Rajasthan-based Usha Chaumar, 42, has braved a concoction of social evils to become the inspiration that she is today.
Born and brought up in Deegh, a village near Bharatpur in Rajasthan, Usha belongs to a clan that the society deems as the “untouchables.” For the Dalit communities in these regions, years of social malpractice decide the profession that these people would engage in, even before their birth.
At the age of seven, she was instructed to follow her mother into people’s houses, manually cleaning dry latrines and removing human filth without any precaution. Recounting that she didn’t have much of a say in the whole arrangement, Usha says,
“I followed my mother into this field of work. In our community it is important for us to learn this work as early as possible, because even after marriage, we are doomed to this same fate of manual scavenging.”
Usha was married off at the age of 10, and by the time she was 14, she had to move her base to Alwar, where her in-laws now resided. But the shift did not change her position in the society. “People used to hate us; they would consider us as the untouchables of the society,” she recalls.
Manual Scavenging – a plight of class and caste
The Employment of Manual Scavengers and Construction of Dry Latrines (Prohibition) Act, 1993, terms manual scavenging as a non-bailable offence. Under this law, offenders could be imprisoned up to five years. Yet, the inhuman practice, as old as the caste and class division itself, goes on unabated in various parts of the country.
In fact, this practice has claimed the lives of many , with 2019 recording the maximum number of deaths from manual scavenging.
“When I worked as a manual scavenger, I was perpetually sick, I would continuously suffer from one or the other health issues. Often the work would make me feel dizzy, cause stomach aches, nausea, and headache,” says Usha. Even the doctors she consulted gave her the same advice, attributing her symptoms to the hazards of her profession.
Besides facing health hazards, Usha and the other women in her community had to face the scorn of the villagers too. “Such was the hatred and the discrimination, that they wouldn’t even call us by our names but by offensive terms,” she recollects.
Light at the end of the tunnel
In 2002, Usha had a chance encounter with Dr. Bindeshwar Pathak, the founder of the Sulabh International Social Service Organisation (SISSO). A pioneer in the field of sanitation and crusader for abolition of manual scavenging , he founded the NGO in 1970, to support the manual scavenger community fighting deep-rooted discrimination.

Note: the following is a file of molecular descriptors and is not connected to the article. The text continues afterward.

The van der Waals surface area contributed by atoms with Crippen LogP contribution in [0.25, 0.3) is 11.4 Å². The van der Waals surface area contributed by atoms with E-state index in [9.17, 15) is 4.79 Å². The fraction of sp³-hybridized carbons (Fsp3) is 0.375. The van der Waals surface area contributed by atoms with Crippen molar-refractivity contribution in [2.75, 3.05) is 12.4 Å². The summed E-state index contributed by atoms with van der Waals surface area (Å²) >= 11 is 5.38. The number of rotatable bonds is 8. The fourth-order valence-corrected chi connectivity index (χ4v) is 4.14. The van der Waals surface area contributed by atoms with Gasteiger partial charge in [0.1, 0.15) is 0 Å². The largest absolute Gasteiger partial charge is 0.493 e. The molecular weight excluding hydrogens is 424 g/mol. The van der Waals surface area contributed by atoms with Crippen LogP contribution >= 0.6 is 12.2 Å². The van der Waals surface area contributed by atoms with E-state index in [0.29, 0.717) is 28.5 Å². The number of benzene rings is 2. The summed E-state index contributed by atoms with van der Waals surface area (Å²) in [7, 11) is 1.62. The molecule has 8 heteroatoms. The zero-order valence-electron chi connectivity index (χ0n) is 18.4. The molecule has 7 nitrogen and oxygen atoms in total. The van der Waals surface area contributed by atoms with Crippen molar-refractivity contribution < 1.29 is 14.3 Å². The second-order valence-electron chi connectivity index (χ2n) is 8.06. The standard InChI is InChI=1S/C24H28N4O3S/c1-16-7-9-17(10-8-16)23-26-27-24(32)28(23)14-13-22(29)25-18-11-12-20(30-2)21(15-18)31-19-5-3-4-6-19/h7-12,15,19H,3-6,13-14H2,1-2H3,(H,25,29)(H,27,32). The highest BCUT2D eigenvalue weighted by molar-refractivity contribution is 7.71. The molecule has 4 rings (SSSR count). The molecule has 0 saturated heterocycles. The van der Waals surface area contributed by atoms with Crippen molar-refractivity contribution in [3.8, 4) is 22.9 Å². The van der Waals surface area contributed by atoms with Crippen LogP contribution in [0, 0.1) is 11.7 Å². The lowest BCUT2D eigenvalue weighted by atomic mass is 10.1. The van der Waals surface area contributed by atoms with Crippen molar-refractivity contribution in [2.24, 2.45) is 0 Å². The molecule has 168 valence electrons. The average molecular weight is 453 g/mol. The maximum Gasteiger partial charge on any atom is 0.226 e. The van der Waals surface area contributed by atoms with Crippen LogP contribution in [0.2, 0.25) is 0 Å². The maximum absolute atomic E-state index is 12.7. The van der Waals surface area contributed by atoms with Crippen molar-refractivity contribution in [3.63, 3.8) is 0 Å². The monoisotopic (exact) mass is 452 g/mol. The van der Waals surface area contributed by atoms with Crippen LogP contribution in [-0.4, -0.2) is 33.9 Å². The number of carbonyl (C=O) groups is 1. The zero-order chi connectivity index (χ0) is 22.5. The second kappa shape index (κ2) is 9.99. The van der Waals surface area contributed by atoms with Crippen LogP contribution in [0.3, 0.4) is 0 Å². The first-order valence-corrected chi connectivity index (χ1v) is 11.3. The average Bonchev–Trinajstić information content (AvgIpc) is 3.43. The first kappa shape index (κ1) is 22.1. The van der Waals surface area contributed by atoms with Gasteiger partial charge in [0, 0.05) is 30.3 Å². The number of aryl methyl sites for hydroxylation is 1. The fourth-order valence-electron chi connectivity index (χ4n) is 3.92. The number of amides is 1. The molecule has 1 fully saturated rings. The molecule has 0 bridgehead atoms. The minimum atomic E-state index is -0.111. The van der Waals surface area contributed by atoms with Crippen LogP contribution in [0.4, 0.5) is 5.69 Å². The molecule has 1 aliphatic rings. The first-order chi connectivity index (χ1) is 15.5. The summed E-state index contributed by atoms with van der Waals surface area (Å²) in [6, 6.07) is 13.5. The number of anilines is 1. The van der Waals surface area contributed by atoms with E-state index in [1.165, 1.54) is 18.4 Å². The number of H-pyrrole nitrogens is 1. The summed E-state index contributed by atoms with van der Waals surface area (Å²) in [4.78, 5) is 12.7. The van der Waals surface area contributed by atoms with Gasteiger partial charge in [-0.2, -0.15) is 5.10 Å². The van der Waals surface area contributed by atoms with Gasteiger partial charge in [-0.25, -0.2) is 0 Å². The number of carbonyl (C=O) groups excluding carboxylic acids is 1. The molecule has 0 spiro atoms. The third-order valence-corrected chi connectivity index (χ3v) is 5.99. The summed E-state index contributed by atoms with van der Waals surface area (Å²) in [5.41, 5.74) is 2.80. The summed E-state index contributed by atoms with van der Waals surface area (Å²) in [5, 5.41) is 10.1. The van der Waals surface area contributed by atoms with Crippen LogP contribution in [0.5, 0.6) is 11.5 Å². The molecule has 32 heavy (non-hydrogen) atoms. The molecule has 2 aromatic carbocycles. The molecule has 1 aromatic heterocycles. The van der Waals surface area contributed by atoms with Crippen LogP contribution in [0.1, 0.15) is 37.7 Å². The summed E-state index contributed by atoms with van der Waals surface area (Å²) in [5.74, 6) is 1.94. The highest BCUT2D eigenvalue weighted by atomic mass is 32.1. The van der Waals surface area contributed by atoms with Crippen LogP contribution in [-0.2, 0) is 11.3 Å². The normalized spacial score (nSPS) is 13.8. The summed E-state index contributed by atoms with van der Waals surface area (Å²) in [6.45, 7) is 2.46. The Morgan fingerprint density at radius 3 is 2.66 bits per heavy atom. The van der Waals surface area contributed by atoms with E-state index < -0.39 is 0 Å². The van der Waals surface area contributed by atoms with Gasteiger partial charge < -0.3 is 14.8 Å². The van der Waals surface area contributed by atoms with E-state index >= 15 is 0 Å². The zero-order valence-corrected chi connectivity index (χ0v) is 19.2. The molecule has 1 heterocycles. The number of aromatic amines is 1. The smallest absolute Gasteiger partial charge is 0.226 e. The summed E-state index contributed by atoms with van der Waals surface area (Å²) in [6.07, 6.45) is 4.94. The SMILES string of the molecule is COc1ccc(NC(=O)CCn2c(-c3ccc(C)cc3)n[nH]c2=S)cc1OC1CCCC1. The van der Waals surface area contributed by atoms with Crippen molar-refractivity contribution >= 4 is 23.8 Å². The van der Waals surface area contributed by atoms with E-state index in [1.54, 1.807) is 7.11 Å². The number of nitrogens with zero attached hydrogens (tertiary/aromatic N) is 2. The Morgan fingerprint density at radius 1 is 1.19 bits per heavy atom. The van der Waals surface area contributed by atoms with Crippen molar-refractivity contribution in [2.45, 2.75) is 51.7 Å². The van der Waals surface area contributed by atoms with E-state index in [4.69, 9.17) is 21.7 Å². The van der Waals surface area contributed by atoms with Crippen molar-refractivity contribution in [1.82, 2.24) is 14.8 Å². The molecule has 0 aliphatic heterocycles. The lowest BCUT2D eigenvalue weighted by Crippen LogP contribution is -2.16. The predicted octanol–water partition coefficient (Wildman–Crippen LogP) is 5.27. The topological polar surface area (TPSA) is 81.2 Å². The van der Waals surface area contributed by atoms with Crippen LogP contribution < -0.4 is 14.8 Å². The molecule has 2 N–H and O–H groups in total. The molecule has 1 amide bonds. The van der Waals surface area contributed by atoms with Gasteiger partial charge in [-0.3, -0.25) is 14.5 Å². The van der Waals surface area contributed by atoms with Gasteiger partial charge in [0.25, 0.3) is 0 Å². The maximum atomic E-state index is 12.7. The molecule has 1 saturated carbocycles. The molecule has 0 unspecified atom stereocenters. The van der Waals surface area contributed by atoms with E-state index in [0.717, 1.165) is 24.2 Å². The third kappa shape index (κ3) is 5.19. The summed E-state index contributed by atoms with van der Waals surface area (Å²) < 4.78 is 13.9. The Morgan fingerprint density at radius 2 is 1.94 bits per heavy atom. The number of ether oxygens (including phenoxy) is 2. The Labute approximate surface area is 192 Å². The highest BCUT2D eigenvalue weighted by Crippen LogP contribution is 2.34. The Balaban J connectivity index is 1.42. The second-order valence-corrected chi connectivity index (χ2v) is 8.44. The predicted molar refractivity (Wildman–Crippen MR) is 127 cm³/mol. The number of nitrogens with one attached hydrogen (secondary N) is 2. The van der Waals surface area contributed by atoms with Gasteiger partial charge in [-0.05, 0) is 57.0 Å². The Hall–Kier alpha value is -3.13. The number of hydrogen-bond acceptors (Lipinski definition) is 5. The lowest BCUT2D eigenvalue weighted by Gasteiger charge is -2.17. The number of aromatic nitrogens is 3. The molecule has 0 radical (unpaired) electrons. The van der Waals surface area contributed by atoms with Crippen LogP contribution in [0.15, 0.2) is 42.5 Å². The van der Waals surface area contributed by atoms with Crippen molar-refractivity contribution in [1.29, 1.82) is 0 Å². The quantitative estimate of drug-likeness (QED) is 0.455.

It was during one of his visits to Alwar that Dr Pathak’s path crossed with the community of manual scavengers in the region. Recalling that first encounter, Usha tells us,
“Until I met Dr Pathak, I didn’t even realise that an alternate line of work was possible for us. My family had been working as manual scavengers for ages, and I thought this was the natural progression for me.”
Although there was an initial hesitation when women in and around Alwar were offered an option for a different lifestyle, Usha took a leap of faith with Dr Pathak and joined Nai Disha, a training institute, under the guidance of Dr Suman Chahar, the Senior Vice President of SISSO.
Soon, many women followed in Usha’s footsteps, giving up the life of manual scavenging to earn dignity and a respectful job in the society. Around 115 women are involved with Nai Disha today, most of them formerly employed as manual workers.
From social ostracization to economic stability
As a manual scavenger, Usha earned around Rs 230/month, barely making enough to meet the living expenses for herself and her family. Also, the nature of her work was as such that she couldn’t even afford to fall sick for a day. “If I didn’t show up at work for even one day, people would come knocking at our doors. They were worried that their children would fall sick,” she says.
However, since the inception of Nai Disha in 2003, Usha and many other women traded the life they were born into for an economically sustainable and dignified existence. At the training institute, they would engage in various entrepreneurial endeavours. From making condiments like papad, achar (pickle), and jams, to mastering the craft of tailoring, stitching, and embroidery, these women found a respite from the ostracization imposed on them.
But more importantly, what this alternate channel of employment did was put an end to untouchability.
“Gandhiji had urged people to rise above untouchability and discrimination,” says Usha, who is now the President of SISSO. Over time, she has also made headways with her social work, traveling across the length and breadth of the world. She has attended a UN event as part of their Mission Sanitation programme, and has met Indian Prime Minister Narendra Modi on numerous occasions.
Praising Dr.Pathak and PM Modi for furthering Mahatma Gandhi’s philosophy of sanitation and cleanliness, she adds, “If the Prime Minister of our nation is ready to pick up a broom and rid the country of all the filth, I am more than willing to follow his suit.”
(Edited by Athira Nair)